My name is Joseph Henry Rivard. I was born in 1918, the 6th of April. In June of 1940, I, and a friend of mine, joined up, we volunteered. And we ended up in Petawawa for… sleeping on the ground, that they had no huts then, they just had tents. And from there, I went to England for three years. I volunteered. I was a dispatch rider, I was a gunner. And then from there, we left and we went to Sicily in Italy and then France, Holland, Belgium, into Germany. And then they took me off and sent me home in 1945.
A dispatch rider is, from one company to another company, to if something comes up, they send you in the dispatch something that you have to deliver, because they never used the phone. So no matter what kind of weather and especially in England, we had to deliver no matter what kind of weather it was. Just like a postman, you deliver, you have to deliver special delivery. So that was the job.
The worst one was one night in the fog, well, it happened more than once but this one night, and on our motorbike, got a little tiny light on the front, like a square one about as big as the tip of your finger. That’s all they have. So I was going along and I was going slow because like the fog and that, you could see shadows in front of you. And I didn’t know at that time but there was an English convoy there and one truck pulled out, just as I was getting close to him. So I saw this big thing and I went to the left and there was a big ditch there with two feet of water in it. I fell off the bike and I rolled into the water. And they helped me out and I got back on the bike and I had to go all wet to deliver my dispatch which are waterproof. And go all the way back to my own unit after. And at that time, I didn’t have a raincoat, we had nothing at the beginning of the war. No glasses for the bugs on the bike, no helmets. But we got all that later, so.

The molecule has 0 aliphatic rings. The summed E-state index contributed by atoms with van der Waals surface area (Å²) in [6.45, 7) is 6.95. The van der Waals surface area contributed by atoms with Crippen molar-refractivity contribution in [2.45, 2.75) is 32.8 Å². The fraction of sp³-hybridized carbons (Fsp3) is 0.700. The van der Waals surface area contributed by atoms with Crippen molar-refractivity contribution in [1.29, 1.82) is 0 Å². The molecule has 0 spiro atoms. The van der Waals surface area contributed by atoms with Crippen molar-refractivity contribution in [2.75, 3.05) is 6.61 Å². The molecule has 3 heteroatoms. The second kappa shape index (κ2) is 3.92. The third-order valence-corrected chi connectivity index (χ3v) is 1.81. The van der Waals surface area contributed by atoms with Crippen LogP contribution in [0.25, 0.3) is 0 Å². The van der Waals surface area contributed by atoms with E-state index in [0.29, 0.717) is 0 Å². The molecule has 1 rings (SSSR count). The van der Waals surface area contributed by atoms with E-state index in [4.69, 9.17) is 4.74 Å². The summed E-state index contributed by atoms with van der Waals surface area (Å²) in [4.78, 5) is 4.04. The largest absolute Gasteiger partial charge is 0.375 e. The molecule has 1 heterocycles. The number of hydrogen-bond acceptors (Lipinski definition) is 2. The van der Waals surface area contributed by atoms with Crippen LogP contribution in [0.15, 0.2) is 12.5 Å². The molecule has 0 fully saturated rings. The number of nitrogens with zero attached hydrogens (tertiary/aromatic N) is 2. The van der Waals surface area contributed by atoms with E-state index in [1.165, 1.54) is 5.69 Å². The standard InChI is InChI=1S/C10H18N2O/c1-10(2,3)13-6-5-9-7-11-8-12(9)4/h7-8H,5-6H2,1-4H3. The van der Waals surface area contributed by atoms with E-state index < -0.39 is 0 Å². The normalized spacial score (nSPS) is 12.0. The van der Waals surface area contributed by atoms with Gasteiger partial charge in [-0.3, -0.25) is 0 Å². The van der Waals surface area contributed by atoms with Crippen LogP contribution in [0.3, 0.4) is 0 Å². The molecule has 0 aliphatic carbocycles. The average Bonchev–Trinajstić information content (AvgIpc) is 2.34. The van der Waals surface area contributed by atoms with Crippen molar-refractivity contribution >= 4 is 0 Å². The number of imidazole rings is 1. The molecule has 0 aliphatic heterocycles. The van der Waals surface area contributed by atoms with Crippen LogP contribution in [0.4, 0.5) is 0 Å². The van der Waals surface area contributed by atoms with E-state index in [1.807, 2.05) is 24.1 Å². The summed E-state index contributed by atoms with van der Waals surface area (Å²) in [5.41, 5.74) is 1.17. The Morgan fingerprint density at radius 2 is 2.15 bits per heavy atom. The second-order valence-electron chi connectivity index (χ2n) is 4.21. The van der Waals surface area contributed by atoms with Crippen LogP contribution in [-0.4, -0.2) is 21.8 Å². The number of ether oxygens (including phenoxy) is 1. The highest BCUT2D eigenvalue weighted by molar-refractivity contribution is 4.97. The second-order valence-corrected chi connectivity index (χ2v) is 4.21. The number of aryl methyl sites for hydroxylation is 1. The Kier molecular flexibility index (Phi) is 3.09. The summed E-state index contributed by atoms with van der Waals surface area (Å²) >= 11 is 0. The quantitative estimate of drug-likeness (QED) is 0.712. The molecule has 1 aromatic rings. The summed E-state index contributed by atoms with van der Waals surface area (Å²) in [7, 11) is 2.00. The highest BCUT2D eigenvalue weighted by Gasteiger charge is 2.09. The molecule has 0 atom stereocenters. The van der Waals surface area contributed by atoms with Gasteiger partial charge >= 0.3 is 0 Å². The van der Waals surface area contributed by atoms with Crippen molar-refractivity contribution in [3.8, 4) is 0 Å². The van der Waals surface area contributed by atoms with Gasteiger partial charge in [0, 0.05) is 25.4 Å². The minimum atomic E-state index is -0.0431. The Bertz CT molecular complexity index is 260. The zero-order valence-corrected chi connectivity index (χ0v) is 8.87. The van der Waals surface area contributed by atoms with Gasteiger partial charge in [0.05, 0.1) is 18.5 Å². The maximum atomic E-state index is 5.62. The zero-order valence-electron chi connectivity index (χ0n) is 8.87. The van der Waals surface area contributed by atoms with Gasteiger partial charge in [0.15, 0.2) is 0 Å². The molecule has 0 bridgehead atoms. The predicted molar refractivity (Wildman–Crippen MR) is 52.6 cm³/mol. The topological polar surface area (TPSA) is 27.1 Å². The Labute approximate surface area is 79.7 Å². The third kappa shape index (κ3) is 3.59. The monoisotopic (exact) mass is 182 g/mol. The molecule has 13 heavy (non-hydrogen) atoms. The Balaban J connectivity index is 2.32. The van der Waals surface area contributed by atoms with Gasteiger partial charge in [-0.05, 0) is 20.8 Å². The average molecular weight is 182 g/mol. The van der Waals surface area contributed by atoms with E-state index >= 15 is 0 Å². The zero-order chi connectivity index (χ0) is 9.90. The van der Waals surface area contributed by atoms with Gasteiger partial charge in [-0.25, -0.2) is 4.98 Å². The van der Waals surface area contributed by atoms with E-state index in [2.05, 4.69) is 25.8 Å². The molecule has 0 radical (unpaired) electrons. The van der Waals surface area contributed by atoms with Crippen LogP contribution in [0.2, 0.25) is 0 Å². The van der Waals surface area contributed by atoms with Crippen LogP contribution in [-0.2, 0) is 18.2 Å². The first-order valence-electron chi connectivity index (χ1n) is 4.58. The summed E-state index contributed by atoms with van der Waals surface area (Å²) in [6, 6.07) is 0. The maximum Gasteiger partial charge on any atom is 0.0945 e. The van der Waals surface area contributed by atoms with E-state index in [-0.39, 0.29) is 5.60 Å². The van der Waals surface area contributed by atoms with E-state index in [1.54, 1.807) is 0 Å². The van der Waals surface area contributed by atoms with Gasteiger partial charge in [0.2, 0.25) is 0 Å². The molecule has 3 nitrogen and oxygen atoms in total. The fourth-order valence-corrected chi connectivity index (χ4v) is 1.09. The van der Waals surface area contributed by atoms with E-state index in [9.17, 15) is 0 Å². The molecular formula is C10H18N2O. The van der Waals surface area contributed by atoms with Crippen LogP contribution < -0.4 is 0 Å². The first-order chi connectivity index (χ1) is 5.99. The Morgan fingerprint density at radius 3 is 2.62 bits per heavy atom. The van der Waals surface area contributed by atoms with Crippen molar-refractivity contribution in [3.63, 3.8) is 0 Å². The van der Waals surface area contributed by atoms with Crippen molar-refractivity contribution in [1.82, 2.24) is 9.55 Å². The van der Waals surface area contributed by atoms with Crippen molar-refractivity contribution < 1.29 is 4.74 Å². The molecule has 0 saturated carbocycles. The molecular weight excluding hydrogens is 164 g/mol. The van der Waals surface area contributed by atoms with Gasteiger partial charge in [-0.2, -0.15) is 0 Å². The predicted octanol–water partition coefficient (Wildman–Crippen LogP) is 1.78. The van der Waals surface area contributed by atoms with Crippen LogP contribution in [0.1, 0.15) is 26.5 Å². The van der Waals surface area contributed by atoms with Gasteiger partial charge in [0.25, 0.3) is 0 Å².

So we used to have to wear a gas mask and we used to carry a gas mask with us all the time. And we were on a convoy in Lenham one day and after we, we had our mask on, but after we took them off, my sergeant says, Rivard, take us home. But I looked at the map but I didn’t really look at it right because we didn’t come that way, we were going back another way. As I got on the bike and took off and in England, they have on the outside of the towns, they have little streams that run through the road. So they had little humpbacks like, they’re like a hump. I didn’t see it and I hit it and I went up. So while I’m up in the air, I can see in front of me, there’s a Y in the road and there’s a house with a big brick wall and that’s the way they were. And now I’ve got to work fast because if I’m going to hit the ground, it’s gravel and you hit a gravel road with a bike and I knew all that. So I went to the left and that’s all I remember. I ended up in the hospital. The helmet hat on was, wasn’t a, it was a football helmet that my friend who wasn’t going out with us, he lent it to me. Otherwise, I wouldn’t have had the helmet on. Because we didn’t get them until much later in the war. And then when they give it to me in the hospital, it was cracked. So that means I hit the, you know. But then I got home, I was in pretty good shape.
Even the Germans, they were glad the war was over too. But don’t forget, lots of them went along with Hitler because they were all afraid, you know. If they didn’t go along with them, then they ended up somewhere in a grave, you know. I met a lot of Germans at the, they were glad the war was over, you know. You get the one that, you know, it’s, like here we have young people that believe in one thing or the other, so it’s … But most of the people were glad it was over.
We were lucky, we lost only a few people. But right now, with that 120 people that we had in my troop there, there’s only six of us left. That’s why I brought the pictures, to show the people that we had and my motorbike. I’ve got a couple of pictures of my motorbike. Well, they’re old, you know. I try to preserve them but it’s pretty hard.